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Bill Dudney's Blog: Beware, The Lawyers Are Coming

In my role @ sys-con.com I got to do some very cool stuff.

Bill Dudney's Blog

In my role @ sys-con.com I got to do some very cool stuff. At JavaOne i many times was able to interview smart folks etc. Anyway one of the folks I talked with was Nigel Cheshire of Enerjy. They make cool tools to help you and your team build higher quality software (its very cool check it out). Nigel has a blog over at enerjy.com. I was digging around for some info I'm researching on the GDB chapter I'm writing now.

While looking through what google had to offer for my search. I found this. Interesting in many ways. The lawyers trying to grok software engr. (It would be fun to have a programmers training video on how to interact with a lawyer or 'how to talk to a lawyer if you must' kind of book). I think that the summarization is interesting and in many ways is not far from the mark.

Some of the "attorney's guide to software development" sends a bit of a shiver down my spine though.

"An examination of the source code will usually reveal extra steps 
that are not necessary to the computation of the results, but 
which will record information that relates to actual or potential 
error conditions. The mere existence of this kind of activity
 suggests that the programmers are trying to collect additional 
information in order to resolve problems they have seen, but
have been unable to isolate and fix."

Having been through a bit of lawerying my self I shutter to think of sitting on the witness stand with the opposing council grilling me...

  • Council: 'and did you know there were issues with this code'
  • Dudney: 'um well i guess i don't know there might have been problems'
  • Council: If I might draw the courts attention to exhibit A in which we see the logging statements of a raving lunatic

That just does not appeal to me at all.

What I'm really wondering is how long it will be (or if it ever will be) that software has all the fun taken out of it by lawyers. Agreed that its a pitiful that we as software folks can't get it right with all the book that have been written and all the experience that has been gained. So many failures and still we fail to internalize the 'Mythical Man Month'. But on the other hand not all failures can be blamed on the developers, many of the problems come from the malleability of the requirements and solution.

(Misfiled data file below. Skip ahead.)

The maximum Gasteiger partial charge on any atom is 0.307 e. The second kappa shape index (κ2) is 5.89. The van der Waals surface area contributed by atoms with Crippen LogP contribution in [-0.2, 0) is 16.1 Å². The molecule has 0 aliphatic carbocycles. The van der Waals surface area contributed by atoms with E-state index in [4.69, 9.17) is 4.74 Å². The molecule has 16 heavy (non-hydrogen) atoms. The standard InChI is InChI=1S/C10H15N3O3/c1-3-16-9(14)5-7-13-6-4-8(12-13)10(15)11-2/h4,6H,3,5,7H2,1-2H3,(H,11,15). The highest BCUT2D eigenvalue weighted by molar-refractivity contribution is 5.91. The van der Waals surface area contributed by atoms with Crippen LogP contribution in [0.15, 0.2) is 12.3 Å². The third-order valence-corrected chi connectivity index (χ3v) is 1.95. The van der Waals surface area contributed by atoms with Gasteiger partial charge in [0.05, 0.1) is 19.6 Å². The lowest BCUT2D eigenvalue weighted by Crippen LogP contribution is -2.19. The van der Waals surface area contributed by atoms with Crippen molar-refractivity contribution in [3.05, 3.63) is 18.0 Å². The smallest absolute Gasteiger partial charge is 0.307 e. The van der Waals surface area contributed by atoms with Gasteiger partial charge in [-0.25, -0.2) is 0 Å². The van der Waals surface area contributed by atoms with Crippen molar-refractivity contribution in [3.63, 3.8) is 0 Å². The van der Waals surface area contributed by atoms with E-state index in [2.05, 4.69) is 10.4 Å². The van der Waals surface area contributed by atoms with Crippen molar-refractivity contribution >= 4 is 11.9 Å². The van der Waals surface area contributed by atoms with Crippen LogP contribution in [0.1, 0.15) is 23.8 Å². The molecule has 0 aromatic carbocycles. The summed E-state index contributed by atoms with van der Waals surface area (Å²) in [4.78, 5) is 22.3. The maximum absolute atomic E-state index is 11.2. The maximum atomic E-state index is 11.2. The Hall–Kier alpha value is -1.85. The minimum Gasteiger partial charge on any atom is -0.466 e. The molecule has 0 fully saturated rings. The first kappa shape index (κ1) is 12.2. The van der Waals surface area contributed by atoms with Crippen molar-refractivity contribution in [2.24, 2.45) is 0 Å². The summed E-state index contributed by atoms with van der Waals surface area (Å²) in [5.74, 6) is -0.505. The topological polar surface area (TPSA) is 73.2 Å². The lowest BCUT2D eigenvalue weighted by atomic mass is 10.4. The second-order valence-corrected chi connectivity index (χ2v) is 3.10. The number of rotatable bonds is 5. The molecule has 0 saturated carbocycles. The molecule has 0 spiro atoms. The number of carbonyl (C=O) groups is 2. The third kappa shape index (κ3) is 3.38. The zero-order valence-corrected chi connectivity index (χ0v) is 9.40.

There is art here, not just science, not just engineering. The thing that scares me about lawyers arriving on the scene is that they would take all the art out of software (well maybe not all but a big chunk). In the areas that lawyers have scored big (suing Ford for the Pinto, building collapses etc). Standards have come in and taken all the freedom away from the builders. Now I'm certainly not arguing that Ford should have gotten away with the Pinto thing. That was evil and I'm glad there are standards for building cars and for buildings. But these things are very mechanical now. Or a lot more mechanical then they were before Ford came up with the Model T. Back in the early days there were so many different cars that it was hard to keep track of them. And sure many of them were grossly unsafe. But there was a lot of room for art. Today Lamborghini makes a beautiful work of art and meets all the safety constraints, but it costs a ton of money (literally, go weigh 200,000 $1 dollar bills).

Today in software we have the variety and art that was present in the early days of the car, and sure a lot of its is nuts and unsafe etc. (the good thing is that very few people have ever died from a website crash). And that is a good thing. But imaging if a lawyer could impose the use of 'industry standards' on us so that our companies don't get sued. What does that look like? Not pretty I'd imagine.

Read the rest of this posting here on Bill Dudney's blog...

More Stories By Bill Dudney

Bill Dudney is Editor-in-Chief of Eclipse Developer's Journal and serves too as JDJ's Eclipse editor. He is a Practice Leader with Virtuas Solutions and has been doing Java development since late 1996 after he downloaded his first copy of the JDK. Prior to Virtuas, Bill worked for InLine Software on the UML bridge that tied UML Models in Rational Rose and later XMI to the InLine suite of tools. Prior to getting hooked on Java he built software on NeXTStep (precursor to Apple's OSX). He has roughly 15 years of distributed software development experience starting at NASA building software to manage the mass properties of the Space Shuttle.

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